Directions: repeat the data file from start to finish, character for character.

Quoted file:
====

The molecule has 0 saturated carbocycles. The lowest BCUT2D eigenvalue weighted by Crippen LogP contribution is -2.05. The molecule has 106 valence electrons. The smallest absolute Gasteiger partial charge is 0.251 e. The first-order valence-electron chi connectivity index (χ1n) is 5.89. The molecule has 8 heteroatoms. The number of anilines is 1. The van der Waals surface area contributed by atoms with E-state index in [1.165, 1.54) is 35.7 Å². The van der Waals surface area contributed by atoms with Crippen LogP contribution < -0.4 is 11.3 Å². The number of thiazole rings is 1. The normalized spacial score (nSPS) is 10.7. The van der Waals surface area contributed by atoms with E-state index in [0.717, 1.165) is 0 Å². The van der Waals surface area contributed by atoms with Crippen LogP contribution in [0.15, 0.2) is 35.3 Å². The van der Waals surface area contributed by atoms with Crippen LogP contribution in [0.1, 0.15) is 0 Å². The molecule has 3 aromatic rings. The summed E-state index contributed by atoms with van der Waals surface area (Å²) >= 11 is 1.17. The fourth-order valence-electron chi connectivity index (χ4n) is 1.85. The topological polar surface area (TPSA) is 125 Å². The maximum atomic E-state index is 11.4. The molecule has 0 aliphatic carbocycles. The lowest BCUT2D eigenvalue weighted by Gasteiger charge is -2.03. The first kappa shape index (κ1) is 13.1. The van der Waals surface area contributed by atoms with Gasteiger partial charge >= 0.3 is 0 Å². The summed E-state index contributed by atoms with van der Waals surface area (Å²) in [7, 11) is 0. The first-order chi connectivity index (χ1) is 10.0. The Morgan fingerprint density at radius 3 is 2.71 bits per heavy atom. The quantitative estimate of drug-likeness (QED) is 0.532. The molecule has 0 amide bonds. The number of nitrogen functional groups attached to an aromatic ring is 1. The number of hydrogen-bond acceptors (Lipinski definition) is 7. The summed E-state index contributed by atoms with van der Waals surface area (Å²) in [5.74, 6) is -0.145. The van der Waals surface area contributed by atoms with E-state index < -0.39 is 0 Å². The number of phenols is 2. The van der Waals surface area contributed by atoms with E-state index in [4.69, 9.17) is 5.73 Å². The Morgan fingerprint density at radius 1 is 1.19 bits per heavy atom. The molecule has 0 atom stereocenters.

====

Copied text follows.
The molecule has 0 saturated carbocycles. The lowest BCUT2D eigenvalue weighted by Crippen LogP contribution is -2.05. The molecule has 106 valence electrons. The smallest absolute Gasteiger partial charge is 0.251 e. The first-order valence-electron chi connectivity index (χ1n) is 5.89. The molecule has 8 heteroatoms. The number of anilines is 1. The van der Waals surface area contributed by atoms with E-state index in [1.165, 1.54) is 35.7 Å². The van der Waals surface area contributed by atoms with Crippen LogP contribution < -0.4 is 11.3 Å². The number of thiazole rings is 1. The normalized spacial score (nSPS) is 10.7. The van der Waals surface area contributed by atoms with E-state index in [0.717, 1.165) is 0 Å². The van der Waals surface area contributed by atoms with Crippen LogP contribution in [0.15, 0.2) is 35.3 Å². The van der Waals surface area contributed by atoms with Crippen LogP contribution in [0.1, 0.15) is 0 Å². The molecule has 3 aromatic rings. The summed E-state index contributed by atoms with van der Waals surface area (Å²) >= 11 is 1.17. The fourth-order valence-electron chi connectivity index (χ4n) is 1.85. The topological polar surface area (TPSA) is 125 Å². The maximum atomic E-state index is 11.4. The molecule has 0 aliphatic carbocycles. The lowest BCUT2D eigenvalue weighted by Gasteiger charge is -2.03. The first kappa shape index (κ1) is 13.1. The van der Waals surface area contributed by atoms with Gasteiger partial charge >= 0.3 is 0 Å². The summed E-state index contributed by atoms with van der Waals surface area (Å²) in [7, 11) is 0. The first-order chi connectivity index (χ1) is 10.0. The Morgan fingerprint density at radius 3 is 2.71 bits per heavy atom. The quantitative estimate of drug-likeness (QED) is 0.532. The molecule has 0 amide bonds. The number of nitrogen functional groups attached to an aromatic ring is 1. The number of hydrogen-bond acceptors (Lipinski definition) is 7. The summed E-state index contributed by atoms with van der Waals surface area (Å²) in [5.74, 6) is -0.145. The van der Waals surface area contributed by atoms with E-state index < -0.39 is 0 Å². The number of phenols is 2. The van der Waals surface area contributed by atoms with E-state index in [4.69, 9.17) is 5.73 Å². The Morgan fingerprint density at radius 1 is 1.19 bits per heavy atom. The molecule has 0 atom stereocenters.